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Polio vaccines

April 24, 2019

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POLIOMYELITIS or polio is a crippling and potentially fatal viral infection which has no cure. Most children with polio do not have any symptoms but contribute significantly to the spread of disease. It is spread through the oral faecal route (food/water contaminated with sewage, or infected people not washing their hands properly), as well as through person to person contact — as the virus continues to be shed from the mouth and nose of the infected individual.

Humans are the only source of the polio virus making global eradication a possibility. In the 1950s a polio vaccine was developed which has been so effective that through the Global Polio Eradication Initiative initiated in 1988, the annual global incidence of polio has dropped by 99.9 per cent, with now only three countries still reporting the disease — Pakistan, Afghanistan and Nigeria.

The sewage waters of Karachi tested positive for the wild polio virus in December 2018, with six cases of children with polio already reported this year. The detection of even a single case of polio anywhere in the world is considered an outbreak. As long as a single child remains infected, all children are at risk of contracting polio.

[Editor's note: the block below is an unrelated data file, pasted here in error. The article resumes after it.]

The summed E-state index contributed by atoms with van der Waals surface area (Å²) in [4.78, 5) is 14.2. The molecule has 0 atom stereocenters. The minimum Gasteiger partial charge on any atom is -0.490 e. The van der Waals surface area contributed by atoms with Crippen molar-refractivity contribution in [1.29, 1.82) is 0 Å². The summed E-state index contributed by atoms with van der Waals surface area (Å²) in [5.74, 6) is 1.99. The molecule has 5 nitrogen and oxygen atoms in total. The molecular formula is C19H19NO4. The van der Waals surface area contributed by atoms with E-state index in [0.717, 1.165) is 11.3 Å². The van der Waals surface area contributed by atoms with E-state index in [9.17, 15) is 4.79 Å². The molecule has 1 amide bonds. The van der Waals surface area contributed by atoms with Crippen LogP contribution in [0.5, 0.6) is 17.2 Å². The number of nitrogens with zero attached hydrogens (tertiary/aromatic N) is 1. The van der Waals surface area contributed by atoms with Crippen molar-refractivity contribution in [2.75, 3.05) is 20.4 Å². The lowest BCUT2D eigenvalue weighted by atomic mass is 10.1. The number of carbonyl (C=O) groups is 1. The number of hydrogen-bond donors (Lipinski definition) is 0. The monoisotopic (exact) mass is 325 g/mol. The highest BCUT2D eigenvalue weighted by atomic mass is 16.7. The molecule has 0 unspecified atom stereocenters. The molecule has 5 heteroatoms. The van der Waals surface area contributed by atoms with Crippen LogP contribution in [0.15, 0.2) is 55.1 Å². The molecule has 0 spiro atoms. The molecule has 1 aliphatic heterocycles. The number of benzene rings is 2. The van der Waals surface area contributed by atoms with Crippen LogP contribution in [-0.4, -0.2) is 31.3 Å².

There are two polio vaccines currently available, 1) Oral polio vaccine which contains the harmless form of the virus, and 2) the inactivated polio vaccine where the virus has been killed. OPV is the preferred vaccine in areas where polio is present to help eradicate disease.

It is a safe, cheap and easy to administer vaccine, which gives better gut immunity than IPV (the primary site for poliovirus multiplication) this intestinal immune response to OPV is probably a reason why mass campaigns with OPV have been shown to stop person-to-person transmission of wild poliovirus.

Children receiving the OPV vaccine also continue to shed the vaccine for four to six weeks after immunisation. This allows ‘passive’ immunisation of people who have not been vaccinated. The more given in outbreak the better the control (the reason for the intensive campaign currently underway). And remember we are already in a global outbreak.

Dr Anokhi Khanum

Karachi

Published in Dawn, April 24th, 2019